OPCML is composed of three canonical Ig-like domains with a C-terminal GPI anchor localized in the plasma membrane outer leaflet. Here we demonstrate that OPCML forms a homodimer in the asymmetric unit, mediated by extensive interactions among residues in the N-terminal domain D1. We confirmed the homodimeric arrangement in solution using SAXS, SEC-MALLS, and gel filtration. Based on the high degree of amino acid conservation at this interface in the other IgLON members, we predict that the same quaternary structure will be found throughout the IgLON family. With a large proportion of mutations being present in dimerization domain D1, we hypothesized an important role for D1 in mediating OPCML’s tumor suppressor functions. To test this hypothesis, we characterized a protein with the R65L clinical mutation and found this to be predominantly monomeric in solution, as evidenced by SEC-MALLS and gel filtration, and also in cells as demonstrated by non-heated SDS-PAGE. Indeed, this mutant, unlike WT and despite it being correctly expressed in cells, was unable to block migration, invasion and anchorage-independent growth, or in vivo tumorigenicity because it could not interact with RTKs like AXL and FGFR1 and was thus incapable of inhibiting their signalling. We noted that OPCML’s affinity for RTKs is strongly increased upon their RTK dimerization/activation following ligand binding. Thus it is likely that dimerization of OPCML is necessary for RTK dimer interactions, thus explaining the observation of the functional defect in monomeric R65L.
We evaluated N70H clinical mutation to test the effect of mutating a site that is both glycosylated and buried deep within the D1-D1 interface, we found the resultant recombinant protein (secreted using insect cells) to be expressed at low levels and to be unstable. Although N70H could still bind to RTKs even without stimulation, which was probably due to its aggregated nature, it demonstrated a loss of function phenotype in most of the in vitro assays and an intermediate phenotype in vivo.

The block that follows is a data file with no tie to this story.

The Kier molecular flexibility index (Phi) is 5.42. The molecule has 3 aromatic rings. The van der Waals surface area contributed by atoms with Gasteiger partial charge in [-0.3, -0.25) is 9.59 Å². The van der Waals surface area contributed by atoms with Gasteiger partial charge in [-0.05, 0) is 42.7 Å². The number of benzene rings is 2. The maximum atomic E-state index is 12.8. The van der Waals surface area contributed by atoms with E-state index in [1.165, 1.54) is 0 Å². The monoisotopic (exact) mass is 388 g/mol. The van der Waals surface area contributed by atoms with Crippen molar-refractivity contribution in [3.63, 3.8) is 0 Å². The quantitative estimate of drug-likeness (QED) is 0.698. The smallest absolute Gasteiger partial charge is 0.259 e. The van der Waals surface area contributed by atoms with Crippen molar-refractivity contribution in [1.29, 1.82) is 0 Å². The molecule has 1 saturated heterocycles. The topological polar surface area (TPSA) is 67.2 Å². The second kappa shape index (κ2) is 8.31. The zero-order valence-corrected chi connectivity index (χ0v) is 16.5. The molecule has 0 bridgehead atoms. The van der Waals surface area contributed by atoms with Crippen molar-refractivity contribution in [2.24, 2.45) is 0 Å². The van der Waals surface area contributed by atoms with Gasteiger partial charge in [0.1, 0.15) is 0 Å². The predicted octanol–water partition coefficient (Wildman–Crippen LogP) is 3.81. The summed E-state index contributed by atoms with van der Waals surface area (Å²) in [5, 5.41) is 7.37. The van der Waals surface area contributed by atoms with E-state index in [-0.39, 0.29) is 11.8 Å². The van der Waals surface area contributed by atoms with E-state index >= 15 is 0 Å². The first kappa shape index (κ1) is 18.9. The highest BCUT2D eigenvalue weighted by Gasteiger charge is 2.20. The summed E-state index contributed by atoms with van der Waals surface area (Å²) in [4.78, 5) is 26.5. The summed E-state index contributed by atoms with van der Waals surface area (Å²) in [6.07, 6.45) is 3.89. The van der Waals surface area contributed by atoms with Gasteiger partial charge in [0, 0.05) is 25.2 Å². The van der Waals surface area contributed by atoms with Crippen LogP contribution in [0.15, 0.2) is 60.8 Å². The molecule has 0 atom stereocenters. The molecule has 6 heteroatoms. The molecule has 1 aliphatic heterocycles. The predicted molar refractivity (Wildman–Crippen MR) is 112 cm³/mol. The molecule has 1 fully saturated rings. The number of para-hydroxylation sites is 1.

The crystal structure of OPCML presented here came from insect cell-expressed material but much of the functional data employed OPCML from a mammalian source. It is possible that interactions between glycan at asparagine 70 and protein at the D1-D1 dimer interface could be different depending on the origin of the material. Insect cell and human N-linked glycans typically differ at terminal sialylation sites (present in human not insect) and occasionally by addition of α1,3-linked fucose at the initial GlcNac26. We did not observe ordered density extending the terminal glycans for any of the glycans modeled, nor did we observe α1,3-linked fucose at the initial GlcNac. Of note, when the recombinant proteins produced in insect cells were tested in phenotypic assays (spheroid invasion, Fig. 3f), they showed a loss of function similar to the mutant proteins produced directly by the cells. These data indicate functional equivalence between insect- and mammalian-produced OPCML proteins.
Proline 95 was previously found to be mutated to arginine causing loss of tumor suppressor phenotype2 and from our sequence analysis we found it to be mutated eight times to three different amino acids (the third most commonly mutated residue after R71 and E201) in patients. The P95R mutation is distal from the dimerization interface, and the resultant protein was homodimeric in solution, as shown by SEC-MALLS and gel filtration. In addition, this protein reached the plasma membrane in cells, and the secreted recombinant protein had a melting temperature similar to WT, indicating that the loss of tumor suppressor phenotype was not due to the stability of the molecule.
Despite the different chemical nature of the substitutions (to Ser, Arg, or Leu), the disruptive effect of all three mutations was similar in our assays and intriguingly, we found that Pro95 mediates the interaction with AXL but not with FGFR1. The fact that mutations at P95 had selectively lost the interaction with AXL, the downstream signalling response to GAS6 and the cognate functional in vitro phenotypes, demonstrates the structural and functional basis of this clinical mutation. Furthermore, the fact that in vivo suppression of tumorigenicity was lost with P95R indicated the biological importance of the AXL pathway in ovarian cancer despite an intact FGFR1/FGF1 axis.